I'm learning. (base)
I'm learning how to do things. (adjective phrase)
I'm learning how to do things in a way. (adjective phrase)
I'm learning how to do things in a way that serves me. (adjective clause)
"a way that serves me." is the important part of the sentence.
"that" is a relative pronoun.
the antecedent for "that" is the adjacent noun, "a way".
When a verb has two or more subjects connected by or or nor, the verb should agree with the last-named subject. Thus,
...when one or two individuals do not have IDs
(You'll note that you already used the plural form of the verb, "do" in this example)
...this is the case when one or two students are missing.
According to the IEEE Style Guide (archive link here), under "Some Common Mistakes":
The word “data” is plural, not singular.
So if your formal context is an IEEE venue, the answer is authoritatively "plural."
Saint Vincent and the Grenadines is a multi island Anglo-Caribbean
country in the Lesser Antilles island arc...
Saint Kitts and Nevis is an island country in the West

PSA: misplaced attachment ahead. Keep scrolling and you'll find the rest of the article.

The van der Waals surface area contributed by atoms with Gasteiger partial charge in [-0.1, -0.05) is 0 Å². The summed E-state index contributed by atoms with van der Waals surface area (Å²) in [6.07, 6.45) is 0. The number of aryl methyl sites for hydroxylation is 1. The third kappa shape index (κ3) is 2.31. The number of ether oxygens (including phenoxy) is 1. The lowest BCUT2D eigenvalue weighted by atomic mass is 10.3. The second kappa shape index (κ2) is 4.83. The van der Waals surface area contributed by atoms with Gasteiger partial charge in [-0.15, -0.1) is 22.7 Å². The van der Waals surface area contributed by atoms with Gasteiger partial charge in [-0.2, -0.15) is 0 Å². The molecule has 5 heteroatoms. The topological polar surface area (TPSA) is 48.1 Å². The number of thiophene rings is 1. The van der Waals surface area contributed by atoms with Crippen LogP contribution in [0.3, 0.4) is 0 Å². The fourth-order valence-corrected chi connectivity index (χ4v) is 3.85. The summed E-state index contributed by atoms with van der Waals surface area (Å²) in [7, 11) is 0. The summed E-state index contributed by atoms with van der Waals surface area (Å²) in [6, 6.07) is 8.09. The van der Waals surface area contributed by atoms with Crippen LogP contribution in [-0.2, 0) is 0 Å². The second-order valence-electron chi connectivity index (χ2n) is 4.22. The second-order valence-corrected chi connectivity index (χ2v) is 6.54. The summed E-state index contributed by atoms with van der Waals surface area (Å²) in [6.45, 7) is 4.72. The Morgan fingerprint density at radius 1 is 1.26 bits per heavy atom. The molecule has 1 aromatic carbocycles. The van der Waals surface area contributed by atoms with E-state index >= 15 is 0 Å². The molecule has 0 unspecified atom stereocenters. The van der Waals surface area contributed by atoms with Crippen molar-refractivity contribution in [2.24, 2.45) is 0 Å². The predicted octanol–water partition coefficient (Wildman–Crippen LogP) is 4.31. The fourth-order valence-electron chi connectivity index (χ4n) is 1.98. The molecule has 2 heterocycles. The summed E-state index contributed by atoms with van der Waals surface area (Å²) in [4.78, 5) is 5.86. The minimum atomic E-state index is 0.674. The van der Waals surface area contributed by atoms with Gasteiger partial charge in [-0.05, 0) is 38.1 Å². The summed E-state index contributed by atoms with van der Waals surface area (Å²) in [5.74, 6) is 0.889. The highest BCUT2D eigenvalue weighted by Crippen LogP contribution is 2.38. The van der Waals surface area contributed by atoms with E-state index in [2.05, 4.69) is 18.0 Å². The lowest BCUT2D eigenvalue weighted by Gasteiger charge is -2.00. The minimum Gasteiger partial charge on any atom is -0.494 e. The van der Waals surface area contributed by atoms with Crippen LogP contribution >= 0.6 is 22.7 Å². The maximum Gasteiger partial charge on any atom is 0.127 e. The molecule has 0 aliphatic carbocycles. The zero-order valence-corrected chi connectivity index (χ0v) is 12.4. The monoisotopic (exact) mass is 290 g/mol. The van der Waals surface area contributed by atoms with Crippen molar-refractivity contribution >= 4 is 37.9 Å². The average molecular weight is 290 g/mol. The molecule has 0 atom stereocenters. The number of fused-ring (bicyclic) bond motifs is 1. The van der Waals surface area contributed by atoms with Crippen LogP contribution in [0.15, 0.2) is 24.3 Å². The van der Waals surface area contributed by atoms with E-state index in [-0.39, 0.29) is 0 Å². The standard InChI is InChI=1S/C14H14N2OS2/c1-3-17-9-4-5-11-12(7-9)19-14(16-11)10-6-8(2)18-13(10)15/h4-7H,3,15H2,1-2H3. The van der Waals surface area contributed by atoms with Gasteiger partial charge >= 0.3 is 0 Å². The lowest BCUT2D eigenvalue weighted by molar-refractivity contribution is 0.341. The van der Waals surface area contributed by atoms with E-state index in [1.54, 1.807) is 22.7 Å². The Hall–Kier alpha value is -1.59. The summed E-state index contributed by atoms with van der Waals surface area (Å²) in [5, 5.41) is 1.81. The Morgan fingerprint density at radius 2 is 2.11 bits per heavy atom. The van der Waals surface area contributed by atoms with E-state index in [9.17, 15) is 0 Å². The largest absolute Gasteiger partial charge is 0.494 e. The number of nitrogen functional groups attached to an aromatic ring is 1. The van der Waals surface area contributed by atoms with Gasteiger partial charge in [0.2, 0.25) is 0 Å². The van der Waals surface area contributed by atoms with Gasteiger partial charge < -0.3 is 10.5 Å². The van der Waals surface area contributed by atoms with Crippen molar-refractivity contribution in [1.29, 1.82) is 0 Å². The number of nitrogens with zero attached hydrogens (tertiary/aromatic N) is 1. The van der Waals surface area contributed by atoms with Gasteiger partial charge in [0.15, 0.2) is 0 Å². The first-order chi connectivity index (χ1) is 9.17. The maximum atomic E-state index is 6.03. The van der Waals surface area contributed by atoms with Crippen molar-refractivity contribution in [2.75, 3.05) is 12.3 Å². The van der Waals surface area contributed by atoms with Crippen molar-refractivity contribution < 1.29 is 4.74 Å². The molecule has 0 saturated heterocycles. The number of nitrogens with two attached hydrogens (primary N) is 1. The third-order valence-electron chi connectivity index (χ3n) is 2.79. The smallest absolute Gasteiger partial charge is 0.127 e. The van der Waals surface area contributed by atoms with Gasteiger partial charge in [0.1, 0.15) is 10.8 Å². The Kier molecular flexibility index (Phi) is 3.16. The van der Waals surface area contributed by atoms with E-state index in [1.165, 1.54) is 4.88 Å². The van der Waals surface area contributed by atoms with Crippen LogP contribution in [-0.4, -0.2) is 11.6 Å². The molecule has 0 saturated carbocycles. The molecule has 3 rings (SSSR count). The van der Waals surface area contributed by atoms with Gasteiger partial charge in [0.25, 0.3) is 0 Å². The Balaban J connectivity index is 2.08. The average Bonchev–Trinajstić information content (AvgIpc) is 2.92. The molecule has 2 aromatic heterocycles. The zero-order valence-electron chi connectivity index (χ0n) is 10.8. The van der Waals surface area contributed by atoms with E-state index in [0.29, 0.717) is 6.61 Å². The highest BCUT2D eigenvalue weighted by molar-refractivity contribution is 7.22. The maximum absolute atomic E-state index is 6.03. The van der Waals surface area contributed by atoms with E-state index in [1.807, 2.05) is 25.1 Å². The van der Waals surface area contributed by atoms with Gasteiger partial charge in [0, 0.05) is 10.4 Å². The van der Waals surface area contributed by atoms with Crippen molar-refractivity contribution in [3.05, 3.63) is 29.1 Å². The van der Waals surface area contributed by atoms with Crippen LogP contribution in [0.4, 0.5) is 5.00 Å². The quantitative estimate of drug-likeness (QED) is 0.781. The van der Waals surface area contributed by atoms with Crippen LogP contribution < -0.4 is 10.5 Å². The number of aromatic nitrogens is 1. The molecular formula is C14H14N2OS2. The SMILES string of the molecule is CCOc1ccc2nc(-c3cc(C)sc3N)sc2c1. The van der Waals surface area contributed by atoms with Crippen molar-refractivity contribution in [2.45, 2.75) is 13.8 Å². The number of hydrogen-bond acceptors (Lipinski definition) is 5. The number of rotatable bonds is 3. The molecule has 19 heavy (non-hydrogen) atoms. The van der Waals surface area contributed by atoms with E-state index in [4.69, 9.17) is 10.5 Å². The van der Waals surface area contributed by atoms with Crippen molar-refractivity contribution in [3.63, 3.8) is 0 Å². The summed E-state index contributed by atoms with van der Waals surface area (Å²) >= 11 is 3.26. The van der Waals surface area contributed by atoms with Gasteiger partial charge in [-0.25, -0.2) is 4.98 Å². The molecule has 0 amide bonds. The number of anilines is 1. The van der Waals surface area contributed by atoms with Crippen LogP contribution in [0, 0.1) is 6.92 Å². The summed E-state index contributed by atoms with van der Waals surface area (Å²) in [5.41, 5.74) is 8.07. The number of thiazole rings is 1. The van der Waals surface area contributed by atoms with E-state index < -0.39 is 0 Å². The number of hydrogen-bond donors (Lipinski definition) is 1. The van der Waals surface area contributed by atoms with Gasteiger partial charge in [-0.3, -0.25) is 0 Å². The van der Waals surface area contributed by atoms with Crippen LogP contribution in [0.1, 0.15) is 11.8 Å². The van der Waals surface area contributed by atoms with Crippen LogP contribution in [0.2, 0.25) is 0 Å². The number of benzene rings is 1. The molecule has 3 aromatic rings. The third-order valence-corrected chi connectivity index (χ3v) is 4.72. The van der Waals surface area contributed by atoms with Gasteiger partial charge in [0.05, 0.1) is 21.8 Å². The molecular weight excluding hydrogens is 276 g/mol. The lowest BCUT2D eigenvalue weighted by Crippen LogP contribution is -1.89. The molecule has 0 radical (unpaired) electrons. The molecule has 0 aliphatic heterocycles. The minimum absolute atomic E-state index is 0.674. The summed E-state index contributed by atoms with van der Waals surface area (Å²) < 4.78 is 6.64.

The Archipelago of San Andrés, Providencia and Santa Catalina
is one of the departments of Colombia.
The Turks and Caicos Islands are a British Overseas Territory
"Most everyone" behaves the same as "everyone". "Everyone is always singular" is oversimplified.
As a subject, "everyone" and "most everyone" always take singular verb agreement in standard English, so "Most everyone gets..." is correct and *"Most everyone get" is incorrect.
As an antecedent, "everyone" can be coreferential with a plural pronoun, and other ...
“What you see and what you hear” is treated as singular, not plural here, as you can see from the use of the word “it” instead of “they” at the start of the following sentence. Therefore, there is no plural subject.